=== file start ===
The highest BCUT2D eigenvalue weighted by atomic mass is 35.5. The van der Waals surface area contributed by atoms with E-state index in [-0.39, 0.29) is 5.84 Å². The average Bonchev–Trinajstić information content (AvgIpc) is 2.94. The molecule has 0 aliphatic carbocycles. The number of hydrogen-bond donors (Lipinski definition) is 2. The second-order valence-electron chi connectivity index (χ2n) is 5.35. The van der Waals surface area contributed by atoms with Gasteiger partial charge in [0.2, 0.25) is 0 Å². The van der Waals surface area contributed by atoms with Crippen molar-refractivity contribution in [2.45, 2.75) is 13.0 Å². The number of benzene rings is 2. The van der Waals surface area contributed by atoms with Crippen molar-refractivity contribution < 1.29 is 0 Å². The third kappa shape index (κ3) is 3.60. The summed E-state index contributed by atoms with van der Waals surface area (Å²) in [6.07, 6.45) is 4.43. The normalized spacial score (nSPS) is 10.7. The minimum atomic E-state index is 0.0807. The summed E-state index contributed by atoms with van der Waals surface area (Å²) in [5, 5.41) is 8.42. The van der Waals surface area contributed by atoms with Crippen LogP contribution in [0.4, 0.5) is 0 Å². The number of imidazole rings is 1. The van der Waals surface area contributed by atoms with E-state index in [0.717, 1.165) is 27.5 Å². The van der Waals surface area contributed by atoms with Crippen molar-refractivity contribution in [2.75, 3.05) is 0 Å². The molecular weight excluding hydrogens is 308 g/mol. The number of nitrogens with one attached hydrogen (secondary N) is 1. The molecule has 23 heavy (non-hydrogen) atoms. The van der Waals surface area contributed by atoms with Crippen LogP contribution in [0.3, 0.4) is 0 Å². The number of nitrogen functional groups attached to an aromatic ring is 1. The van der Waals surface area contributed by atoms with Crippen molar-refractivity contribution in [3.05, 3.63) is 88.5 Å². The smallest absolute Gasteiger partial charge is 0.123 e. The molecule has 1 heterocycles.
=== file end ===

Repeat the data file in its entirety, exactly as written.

The highest BCUT2D eigenvalue weighted by atomic mass is 35.5. The van der Waals surface area contributed by atoms with E-state index in [-0.39, 0.29) is 5.84 Å². The average Bonchev–Trinajstić information content (AvgIpc) is 2.94. The molecule has 0 aliphatic carbocycles. The number of hydrogen-bond donors (Lipinski definition) is 2. The second-order valence-electron chi connectivity index (χ2n) is 5.35. The van der Waals surface area contributed by atoms with Gasteiger partial charge in [0.2, 0.25) is 0 Å². The van der Waals surface area contributed by atoms with Crippen molar-refractivity contribution in [2.45, 2.75) is 13.0 Å². The number of benzene rings is 2. The van der Waals surface area contributed by atoms with Crippen molar-refractivity contribution < 1.29 is 0 Å². The third kappa shape index (κ3) is 3.60. The summed E-state index contributed by atoms with van der Waals surface area (Å²) in [6.07, 6.45) is 4.43. The normalized spacial score (nSPS) is 10.7. The minimum atomic E-state index is 0.0807. The summed E-state index contributed by atoms with van der Waals surface area (Å²) in [5, 5.41) is 8.42. The van der Waals surface area contributed by atoms with Crippen LogP contribution in [0.4, 0.5) is 0 Å². The number of imidazole rings is 1. The van der Waals surface area contributed by atoms with E-state index in [0.717, 1.165) is 27.5 Å². The van der Waals surface area contributed by atoms with Crippen molar-refractivity contribution in [2.75, 3.05) is 0 Å². The molecular weight excluding hydrogens is 308 g/mol. The number of nitrogens with one attached hydrogen (secondary N) is 1. The molecule has 23 heavy (non-hydrogen) atoms. The van der Waals surface area contributed by atoms with Crippen LogP contribution in [0.3, 0.4) is 0 Å². The number of nitrogen functional groups attached to an aromatic ring is 1. The van der Waals surface area contributed by atoms with Crippen molar-refractivity contribution in [3.05, 3.63) is 88.5 Å². The smallest absolute Gasteiger partial charge is 0.123 e. The molecule has 1 heterocycles.